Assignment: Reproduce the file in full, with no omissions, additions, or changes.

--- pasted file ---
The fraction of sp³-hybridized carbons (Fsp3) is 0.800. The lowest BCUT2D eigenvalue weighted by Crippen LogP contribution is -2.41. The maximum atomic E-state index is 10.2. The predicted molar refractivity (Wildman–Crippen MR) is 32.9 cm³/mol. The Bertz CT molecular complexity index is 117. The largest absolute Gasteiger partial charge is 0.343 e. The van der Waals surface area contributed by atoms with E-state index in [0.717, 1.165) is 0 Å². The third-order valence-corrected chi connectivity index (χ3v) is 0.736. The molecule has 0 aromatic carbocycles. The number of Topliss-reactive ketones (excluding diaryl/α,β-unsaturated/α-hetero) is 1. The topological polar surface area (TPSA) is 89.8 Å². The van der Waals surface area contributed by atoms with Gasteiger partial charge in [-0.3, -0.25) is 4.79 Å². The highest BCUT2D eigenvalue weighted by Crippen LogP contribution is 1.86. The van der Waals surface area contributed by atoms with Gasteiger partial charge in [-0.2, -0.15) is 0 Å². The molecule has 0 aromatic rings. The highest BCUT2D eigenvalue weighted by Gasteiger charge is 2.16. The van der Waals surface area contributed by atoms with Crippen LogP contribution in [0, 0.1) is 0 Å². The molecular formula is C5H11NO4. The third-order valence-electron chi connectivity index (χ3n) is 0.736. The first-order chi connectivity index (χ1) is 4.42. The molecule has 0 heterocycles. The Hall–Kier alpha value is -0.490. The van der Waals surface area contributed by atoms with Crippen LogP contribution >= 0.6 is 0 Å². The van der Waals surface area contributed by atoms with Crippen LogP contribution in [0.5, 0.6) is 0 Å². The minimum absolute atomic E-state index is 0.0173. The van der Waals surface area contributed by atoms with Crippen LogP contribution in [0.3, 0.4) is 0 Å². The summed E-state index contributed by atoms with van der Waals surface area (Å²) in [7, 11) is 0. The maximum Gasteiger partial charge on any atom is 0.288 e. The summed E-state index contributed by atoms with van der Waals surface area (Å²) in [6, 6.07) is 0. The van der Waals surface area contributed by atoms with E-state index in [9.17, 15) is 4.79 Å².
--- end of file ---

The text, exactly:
The fraction of sp³-hybridized carbons (Fsp3) is 0.800. The lowest BCUT2D eigenvalue weighted by Crippen LogP contribution is -2.41. The maximum atomic E-state index is 10.2. The predicted molar refractivity (Wildman–Crippen MR) is 32.9 cm³/mol. The Bertz CT molecular complexity index is 117. The largest absolute Gasteiger partial charge is 0.343 e. The van der Waals surface area contributed by atoms with E-state index in [0.717, 1.165) is 0 Å². The third-order valence-corrected chi connectivity index (χ3v) is 0.736. The molecule has 0 aromatic carbocycles. The number of Topliss-reactive ketones (excluding diaryl/α,β-unsaturated/α-hetero) is 1. The topological polar surface area (TPSA) is 89.8 Å². The van der Waals surface area contributed by atoms with Gasteiger partial charge in [-0.3, -0.25) is 4.79 Å². The highest BCUT2D eigenvalue weighted by Crippen LogP contribution is 1.86. The van der Waals surface area contributed by atoms with Gasteiger partial charge in [-0.2, -0.15) is 0 Å². The molecule has 0 aromatic rings. The highest BCUT2D eigenvalue weighted by Gasteiger charge is 2.16. The van der Waals surface area contributed by atoms with Crippen LogP contribution in [0, 0.1) is 0 Å². The molecular formula is C5H11NO4. The third-order valence-electron chi connectivity index (χ3n) is 0.736. The first-order chi connectivity index (χ1) is 4.42. The molecule has 0 heterocycles. The Hall–Kier alpha value is -0.490. The van der Waals surface area contributed by atoms with Crippen LogP contribution >= 0.6 is 0 Å². The van der Waals surface area contributed by atoms with Crippen LogP contribution in [0.5, 0.6) is 0 Å². The minimum absolute atomic E-state index is 0.0173. The van der Waals surface area contributed by atoms with Crippen LogP contribution in [0.3, 0.4) is 0 Å². The summed E-state index contributed by atoms with van der Waals surface area (Å²) in [7, 11) is 0. The maximum Gasteiger partial charge on any atom is 0.288 e. The summed E-state index contributed by atoms with van der Waals surface area (Å²) in [6, 6.07) is 0. The van der Waals surface area contributed by atoms with E-state index in [9.17, 15) is 4.79 Å².